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Tuesday, May 18, 2010

Selecting among different WarpPLS analysis algorithms

The blog post below refers to some algorithm features available in earlier versions of WarpPLS. For a more recent discussion on the algorithms offered, please see the latest version of the WarpPLS User Manual (link below).


First a quick recap of some issues already discussed in previous posts. WarpPLS offers the following analysis algorithms: Warp3 PLS Regression, Warp2 PLS Regression, PLS Regression, and Robust Path Analysis.

Many relationships in nature, including relationships involving behavioral variables, are nonlinear and follow a pattern known as U-curve (or inverted U-curve). In this pattern a variable affects another in a way that leads to a maximum or minimum value, where the effect is either maximized or minimized, respectively. This type of relationship is also referred to as a J-curve pattern; a term that is more commonly used in economics and the health sciences.

The Warp2 PLS Regression algorithm tries to identify a U-curve relationship between latent variables, and, if that relationship exists, the algorithm transforms (or “warps”) the scores of the predictor latent variables so as to better reflect the U-curve relationship in the estimated path coefficients in the model. The Warp3 PLS Regression algorithm, the default algorithm used by the software, tries to identify a relationship defined by a function whose first derivative is a U-curve. This type of relationship follows a pattern that is more similar to an S-curve (or a somewhat distorted S-curve), and can be seen as a combination of two connected U-curves, one of which is inverted.

The PLS Regression algorithm does not perform any warping of relationships. It is essentially a standard PLS regression algorithm, whereby indicators’ weights, loadings and factor scores (a.k.a. latent variable scores) are calculated based on a least squares minimization sub-algorithm, after which path coefficients are estimated using a robust path analysis algorithm. A key criterion for the calculation of the weights, observed in virtually all PLS-based algorithms, is that the regression equation expressing the relationship between the indicators and the factor scores has an error term that equals zero. In other words, the factor scores are calculated as exact linear combinations of their indicators. PLS regression is the underlying weight calculation algorithm used in both Warp3 and Warp2 PLS Regression. The warping takes place during the estimation of path coefficients, and after the estimation of all weights and loadings in the model. The weights and loadings of a model with latent variables make up what is often referred to as outer model, whereas the path coefficients among latent variables make up what is often called the inner model.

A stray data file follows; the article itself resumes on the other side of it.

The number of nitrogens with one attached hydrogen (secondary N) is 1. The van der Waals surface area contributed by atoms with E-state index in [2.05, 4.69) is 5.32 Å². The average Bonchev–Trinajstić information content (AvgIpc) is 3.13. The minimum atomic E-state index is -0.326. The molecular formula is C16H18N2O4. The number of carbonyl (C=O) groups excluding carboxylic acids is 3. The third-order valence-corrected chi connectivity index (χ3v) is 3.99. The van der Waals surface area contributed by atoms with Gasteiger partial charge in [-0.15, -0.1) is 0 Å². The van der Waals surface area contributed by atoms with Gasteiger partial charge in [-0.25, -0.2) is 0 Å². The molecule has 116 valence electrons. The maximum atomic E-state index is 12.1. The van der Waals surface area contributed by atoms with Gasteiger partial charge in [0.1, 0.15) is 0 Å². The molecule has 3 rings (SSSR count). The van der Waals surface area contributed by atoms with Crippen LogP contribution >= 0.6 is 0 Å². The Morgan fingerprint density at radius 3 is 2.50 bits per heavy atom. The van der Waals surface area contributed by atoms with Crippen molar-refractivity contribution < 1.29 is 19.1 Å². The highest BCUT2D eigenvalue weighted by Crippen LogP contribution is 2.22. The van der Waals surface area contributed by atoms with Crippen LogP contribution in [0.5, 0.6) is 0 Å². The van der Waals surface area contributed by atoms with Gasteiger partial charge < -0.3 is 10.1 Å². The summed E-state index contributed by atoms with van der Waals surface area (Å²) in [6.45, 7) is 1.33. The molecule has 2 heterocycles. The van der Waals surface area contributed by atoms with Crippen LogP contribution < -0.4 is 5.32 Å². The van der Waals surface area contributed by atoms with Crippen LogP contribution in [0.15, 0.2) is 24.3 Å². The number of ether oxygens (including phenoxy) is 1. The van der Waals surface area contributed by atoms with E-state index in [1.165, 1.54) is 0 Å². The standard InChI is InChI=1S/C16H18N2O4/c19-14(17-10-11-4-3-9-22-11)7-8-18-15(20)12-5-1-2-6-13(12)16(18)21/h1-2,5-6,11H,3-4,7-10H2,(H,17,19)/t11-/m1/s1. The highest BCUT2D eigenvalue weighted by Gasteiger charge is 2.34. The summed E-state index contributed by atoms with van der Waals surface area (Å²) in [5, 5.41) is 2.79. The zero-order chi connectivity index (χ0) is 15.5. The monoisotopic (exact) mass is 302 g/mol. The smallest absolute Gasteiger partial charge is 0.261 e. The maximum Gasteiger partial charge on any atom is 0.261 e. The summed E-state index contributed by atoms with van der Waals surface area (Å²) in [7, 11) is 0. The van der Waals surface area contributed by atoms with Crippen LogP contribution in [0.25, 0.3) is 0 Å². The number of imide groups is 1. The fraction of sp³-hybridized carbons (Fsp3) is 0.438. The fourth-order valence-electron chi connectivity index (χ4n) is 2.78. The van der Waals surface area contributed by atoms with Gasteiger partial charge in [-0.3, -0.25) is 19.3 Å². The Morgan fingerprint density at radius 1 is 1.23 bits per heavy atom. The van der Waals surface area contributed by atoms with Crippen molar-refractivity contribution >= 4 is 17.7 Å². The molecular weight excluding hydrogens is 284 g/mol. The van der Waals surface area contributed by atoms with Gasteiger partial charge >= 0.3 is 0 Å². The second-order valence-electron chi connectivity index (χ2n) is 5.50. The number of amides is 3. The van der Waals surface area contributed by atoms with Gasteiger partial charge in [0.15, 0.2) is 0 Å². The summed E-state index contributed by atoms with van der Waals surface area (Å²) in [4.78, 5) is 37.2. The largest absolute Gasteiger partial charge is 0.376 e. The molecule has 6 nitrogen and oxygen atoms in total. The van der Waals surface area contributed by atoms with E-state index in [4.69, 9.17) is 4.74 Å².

Finally, the Robust Path Analysis algorithm is a simplified algorithm in which factor scores are calculated by averaging all of the indicators associated with a latent variable; that is, in this algorithm weights are not estimated through PLS regression. This algorithm is called “Robust” Path Analysis, because, as with most robust statistics methods, the P values are calculated through resampling. If all latent variables are measured with single indicators, the Robust Path Analysis and the PLS Regression algorithms will yield identical results.

Okay, so what algorithm should you use?

Generally it will be one of these: Warp3 PLS Regression, Warp2 PLS Regression, PLS Regression. Only in a small number of instances, quite rare, will the Robust Path Analysis algorithm be the best choice.

If you analyze your dataset using different algorithms (e.g., Warp3 PLS Regression, Warp2 PLS Regression, and PLS Regression), usually the “best” algorithm will be the one leading to the most stable path coefficients. The most stable path coefficients are the ones with the lowest P values, whether the P values are obtained through bootstrapping or jackknifing. The best algorithm will also be the one leading to the highest average R-squared (ARS).

Another important consideration is theory. Does the theory underlying a hypothesized relationship between latent variables support the expectation of a U-curve or S-curve relationship? If the theory supports the expectation of a U-curve relationship, but not of an S-curve relationship, then you should favor Warp2 PLS Regression over Warp3 PLS Regression, even if the latter leads to the most stable path coefficients (i.e., with the lowest P values).